The divorce process can be confusing and complicated, and it requires couples to follow specific court rules and procedures. In addition, it usually requires a lot of time and effort to complete the divorce successfully. While the divorce process is usually challenging in general, military divorces can be even more complicated. There are numerous military divorce rules and they are applied differently in each state.
Military divorces in Florida usually include issues including the division of retirement pay, family benefits, child custody, and financial support. Deciding these things is not always straightforward, especially because couples need to know the federal regulations that apply to military cases. That said, the following military divorce guide will provide you with important information about the process for military divorce in Florida.
Protection from military divorce proceedings in Florida
Divorce for military members is partly regulated by federal laws, such as the Servicemembers Civil Relief Act (SCRA), and partly by Florida Statute. The SCRA was created to protect military members from civil procedure and default judgments when they can’t attend a court hearing or respond to a case because they are away on active duty. Under this act, a service member can postpone a divorce while deployed.
Different law is applied to different aspects of the divorce proceedings. Specifically, while federal law governs the division of military pensions, state law is used to determine alimony and issues regarding child custody and child support.
In order to file for divorce in Florida, the couple must meet the state’s residency requirements. If a couple wants to file for divorce in Florida, at least one spouse must have lived in Florida for six months. The court will only issue a divorce decree if the residency requirement has been met.
Florida military divorce laws consider service members and their spouses living within the state’s borders as residents, and allow them to initiate any action, including but not limited to divorce.
Serving an active duty spouse
Filing for divorce in the military may be different from filing a civilian divorce case when it comes to serving documents on the active duty spouse.
Florida rules require that the divorce papers be served on a military member by a person officially authorized by law or appointed by the court. In most instances, when a service member is not deployed overseas, it is relatively easy to achieve service.
For uncontested cases, personal service is not required if the service member agrees to sign and file an affidavit waiving personal service.
Grounds for a military divorce in Florida
Just like in a civilian divorce case, in any marriage dissolution proceeding involving military members, a final judgment may be granted if there is a reason for divorce. Florida has two grounds for ending a married relationship: irretrievable breakdown of the marriage and incurable mental illness of one spouse. Both are considered no-fault grounds.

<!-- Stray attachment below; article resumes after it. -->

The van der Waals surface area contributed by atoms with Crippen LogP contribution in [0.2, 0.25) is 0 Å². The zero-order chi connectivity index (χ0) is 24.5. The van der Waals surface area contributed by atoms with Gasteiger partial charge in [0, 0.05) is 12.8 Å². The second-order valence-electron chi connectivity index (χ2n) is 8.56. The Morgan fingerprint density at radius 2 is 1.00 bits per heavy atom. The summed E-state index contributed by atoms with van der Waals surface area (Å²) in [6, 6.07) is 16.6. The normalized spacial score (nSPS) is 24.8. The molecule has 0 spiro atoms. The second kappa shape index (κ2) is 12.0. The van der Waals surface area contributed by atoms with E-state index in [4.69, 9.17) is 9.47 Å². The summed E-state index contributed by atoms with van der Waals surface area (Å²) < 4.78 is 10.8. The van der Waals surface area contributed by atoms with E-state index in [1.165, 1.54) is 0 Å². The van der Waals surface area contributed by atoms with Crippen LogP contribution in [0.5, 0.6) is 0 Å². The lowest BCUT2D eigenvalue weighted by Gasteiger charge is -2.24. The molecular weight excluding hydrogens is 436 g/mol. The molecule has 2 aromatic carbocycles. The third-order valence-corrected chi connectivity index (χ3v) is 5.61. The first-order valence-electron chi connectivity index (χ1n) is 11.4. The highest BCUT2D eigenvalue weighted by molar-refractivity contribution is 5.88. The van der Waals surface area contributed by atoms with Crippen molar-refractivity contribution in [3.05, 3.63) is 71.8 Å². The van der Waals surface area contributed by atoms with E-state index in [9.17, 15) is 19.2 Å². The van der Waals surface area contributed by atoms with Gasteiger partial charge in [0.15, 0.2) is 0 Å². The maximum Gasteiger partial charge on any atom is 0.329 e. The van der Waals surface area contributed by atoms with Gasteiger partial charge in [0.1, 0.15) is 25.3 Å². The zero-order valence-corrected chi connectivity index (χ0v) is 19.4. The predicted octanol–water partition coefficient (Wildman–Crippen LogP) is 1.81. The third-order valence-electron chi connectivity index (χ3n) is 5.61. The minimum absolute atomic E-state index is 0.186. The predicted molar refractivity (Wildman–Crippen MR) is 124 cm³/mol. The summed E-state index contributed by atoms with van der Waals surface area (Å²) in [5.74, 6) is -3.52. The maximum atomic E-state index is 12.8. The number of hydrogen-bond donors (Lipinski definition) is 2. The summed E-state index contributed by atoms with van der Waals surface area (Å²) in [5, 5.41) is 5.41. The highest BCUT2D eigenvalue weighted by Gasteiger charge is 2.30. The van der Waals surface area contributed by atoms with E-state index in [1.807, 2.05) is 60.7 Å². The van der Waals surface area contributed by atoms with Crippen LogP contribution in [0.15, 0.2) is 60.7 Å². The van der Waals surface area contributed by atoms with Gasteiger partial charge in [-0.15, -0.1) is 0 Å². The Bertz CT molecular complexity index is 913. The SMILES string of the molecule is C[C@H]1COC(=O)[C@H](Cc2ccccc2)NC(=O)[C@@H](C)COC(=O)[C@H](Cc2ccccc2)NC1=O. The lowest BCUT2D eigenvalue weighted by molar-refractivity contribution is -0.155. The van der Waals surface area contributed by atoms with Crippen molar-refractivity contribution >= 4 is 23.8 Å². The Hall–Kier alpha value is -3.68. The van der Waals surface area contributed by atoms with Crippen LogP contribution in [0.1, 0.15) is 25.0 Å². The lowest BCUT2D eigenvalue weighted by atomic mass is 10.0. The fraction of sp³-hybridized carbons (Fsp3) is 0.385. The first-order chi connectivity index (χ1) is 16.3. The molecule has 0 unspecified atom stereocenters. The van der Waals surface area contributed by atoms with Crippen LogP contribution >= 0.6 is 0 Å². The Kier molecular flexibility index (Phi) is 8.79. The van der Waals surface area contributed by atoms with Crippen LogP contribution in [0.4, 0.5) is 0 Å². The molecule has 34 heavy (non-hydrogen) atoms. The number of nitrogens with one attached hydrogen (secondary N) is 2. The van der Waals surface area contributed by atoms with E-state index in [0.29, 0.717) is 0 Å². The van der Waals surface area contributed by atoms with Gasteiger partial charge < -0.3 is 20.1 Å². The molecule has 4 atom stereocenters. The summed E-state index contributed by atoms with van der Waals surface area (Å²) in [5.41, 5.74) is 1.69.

Suppose one of the parties objects that the marriage is broken or the spouses have minor children. In that case, a court may refer one or both spouses to consultation with a qualified specialist or extend the proceedings to let the couple reconcile. The judgment upon the ground of mental incapacity can only be granted if the incapacitated spouse has been in such a state of health for three preceding years.
The division of property in Florida is carried out according to the principle of equitability. It means that all assets and liabilities accrued during the marriage are divided fairly between the spouses according to their marriage contribution. When a judge believes that an equitable distribution is unfair, they consider other factors, including marriage duration, spouses’ economic circumstances, and property dissipation.
Each party’s separate property usually goes back to its owner unless it was commingled in married life. It includes everything owned by a spouse before the wedding or after it as an inheritance or personal gift from a third party. Profit from such property also belongs to an individual who owns it.
In any proceeding for divorce in the army, navy, or other military branches, all retirement benefits accrued during the marriage that lasted at least ten years are also marital property and must be divided equitably. This division is regulated by the Uniformed Service Former Spouses’ Protection Act (USFSPA).
Child custody and support
Divorce with children in the military family includes child custody and support matters. Florida courts always prioritize the child’s best interests when determining custody and visitation. That said, a judge may not consider the past or future deployment of a parent, discriminating against their parental rights. However, a civilian spouse divorcing a soldier who is frequently deployed has a higher chance of becoming a child’s prime caretaker.